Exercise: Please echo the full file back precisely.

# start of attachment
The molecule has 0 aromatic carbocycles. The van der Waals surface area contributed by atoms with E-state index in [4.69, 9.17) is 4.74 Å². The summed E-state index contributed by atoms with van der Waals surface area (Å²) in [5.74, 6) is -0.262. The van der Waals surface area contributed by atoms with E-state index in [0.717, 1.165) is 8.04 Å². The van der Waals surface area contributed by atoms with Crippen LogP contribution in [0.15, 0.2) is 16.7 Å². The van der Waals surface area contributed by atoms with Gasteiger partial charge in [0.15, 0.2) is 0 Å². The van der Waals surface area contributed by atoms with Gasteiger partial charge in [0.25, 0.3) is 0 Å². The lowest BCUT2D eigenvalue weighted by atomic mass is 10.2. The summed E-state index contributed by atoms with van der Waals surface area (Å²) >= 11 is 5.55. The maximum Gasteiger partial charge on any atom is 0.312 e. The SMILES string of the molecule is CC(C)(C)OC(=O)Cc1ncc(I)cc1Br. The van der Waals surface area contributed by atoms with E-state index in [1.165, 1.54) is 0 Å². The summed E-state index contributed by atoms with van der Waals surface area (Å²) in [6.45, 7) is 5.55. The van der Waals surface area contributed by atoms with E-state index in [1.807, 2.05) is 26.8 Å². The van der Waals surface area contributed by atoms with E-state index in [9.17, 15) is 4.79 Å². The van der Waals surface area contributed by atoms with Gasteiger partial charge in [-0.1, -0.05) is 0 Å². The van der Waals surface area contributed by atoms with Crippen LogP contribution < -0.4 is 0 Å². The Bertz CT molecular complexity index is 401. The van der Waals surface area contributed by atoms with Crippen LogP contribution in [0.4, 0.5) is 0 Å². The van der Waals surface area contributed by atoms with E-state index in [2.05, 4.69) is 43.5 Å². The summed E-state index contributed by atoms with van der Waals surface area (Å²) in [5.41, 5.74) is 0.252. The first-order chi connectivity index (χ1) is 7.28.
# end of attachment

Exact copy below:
The molecule has 0 aromatic carbocycles. The van der Waals surface area contributed by atoms with E-state index in [4.69, 9.17) is 4.74 Å². The summed E-state index contributed by atoms with van der Waals surface area (Å²) in [5.74, 6) is -0.262. The van der Waals surface area contributed by atoms with E-state index in [0.717, 1.165) is 8.04 Å². The van der Waals surface area contributed by atoms with Crippen LogP contribution in [0.15, 0.2) is 16.7 Å². The van der Waals surface area contributed by atoms with Gasteiger partial charge in [0.15, 0.2) is 0 Å². The van der Waals surface area contributed by atoms with Gasteiger partial charge in [0.25, 0.3) is 0 Å². The lowest BCUT2D eigenvalue weighted by atomic mass is 10.2. The summed E-state index contributed by atoms with van der Waals surface area (Å²) >= 11 is 5.55. The maximum Gasteiger partial charge on any atom is 0.312 e. The SMILES string of the molecule is CC(C)(C)OC(=O)Cc1ncc(I)cc1Br. The van der Waals surface area contributed by atoms with E-state index in [1.165, 1.54) is 0 Å². The summed E-state index contributed by atoms with van der Waals surface area (Å²) in [6.45, 7) is 5.55. The van der Waals surface area contributed by atoms with E-state index in [1.807, 2.05) is 26.8 Å². The van der Waals surface area contributed by atoms with E-state index in [9.17, 15) is 4.79 Å². The van der Waals surface area contributed by atoms with Gasteiger partial charge in [-0.1, -0.05) is 0 Å². The van der Waals surface area contributed by atoms with Crippen LogP contribution < -0.4 is 0 Å². The Bertz CT molecular complexity index is 401. The van der Waals surface area contributed by atoms with Crippen LogP contribution in [0.4, 0.5) is 0 Å². The van der Waals surface area contributed by atoms with E-state index in [2.05, 4.69) is 43.5 Å². The summed E-state index contributed by atoms with van der Waals surface area (Å²) in [5.41, 5.74) is 0.252. The first-order chi connectivity index (χ1) is 7.28.